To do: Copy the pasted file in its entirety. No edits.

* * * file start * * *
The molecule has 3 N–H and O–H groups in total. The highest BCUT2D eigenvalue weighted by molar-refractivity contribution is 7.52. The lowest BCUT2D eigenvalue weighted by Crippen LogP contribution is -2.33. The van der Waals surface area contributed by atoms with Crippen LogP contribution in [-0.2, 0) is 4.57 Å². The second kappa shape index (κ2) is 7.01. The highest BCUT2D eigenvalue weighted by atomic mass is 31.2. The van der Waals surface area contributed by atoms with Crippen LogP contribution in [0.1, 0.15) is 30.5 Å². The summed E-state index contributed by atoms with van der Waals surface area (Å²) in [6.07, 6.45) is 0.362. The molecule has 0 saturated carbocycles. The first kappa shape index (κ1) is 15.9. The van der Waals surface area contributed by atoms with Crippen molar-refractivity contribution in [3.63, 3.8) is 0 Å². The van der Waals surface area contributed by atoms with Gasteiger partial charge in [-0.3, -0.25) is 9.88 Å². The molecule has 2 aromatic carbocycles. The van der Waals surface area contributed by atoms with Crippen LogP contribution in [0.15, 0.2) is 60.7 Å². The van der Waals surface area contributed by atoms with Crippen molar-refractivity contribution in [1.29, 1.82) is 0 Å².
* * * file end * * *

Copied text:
The molecule has 3 N–H and O–H groups in total. The highest BCUT2D eigenvalue weighted by molar-refractivity contribution is 7.52. The lowest BCUT2D eigenvalue weighted by Crippen LogP contribution is -2.33. The van der Waals surface area contributed by atoms with Crippen LogP contribution in [-0.2, 0) is 4.57 Å². The second kappa shape index (κ2) is 7.01. The highest BCUT2D eigenvalue weighted by atomic mass is 31.2. The van der Waals surface area contributed by atoms with Crippen LogP contribution in [0.1, 0.15) is 30.5 Å². The summed E-state index contributed by atoms with van der Waals surface area (Å²) in [6.07, 6.45) is 0.362. The molecule has 0 saturated carbocycles. The first kappa shape index (κ1) is 15.9. The van der Waals surface area contributed by atoms with Crippen molar-refractivity contribution in [3.63, 3.8) is 0 Å². The van der Waals surface area contributed by atoms with Gasteiger partial charge in [-0.3, -0.25) is 9.88 Å². The molecule has 2 aromatic carbocycles. The van der Waals surface area contributed by atoms with Crippen LogP contribution in [0.15, 0.2) is 60.7 Å². The van der Waals surface area contributed by atoms with Crippen molar-refractivity contribution in [1.29, 1.82) is 0 Å².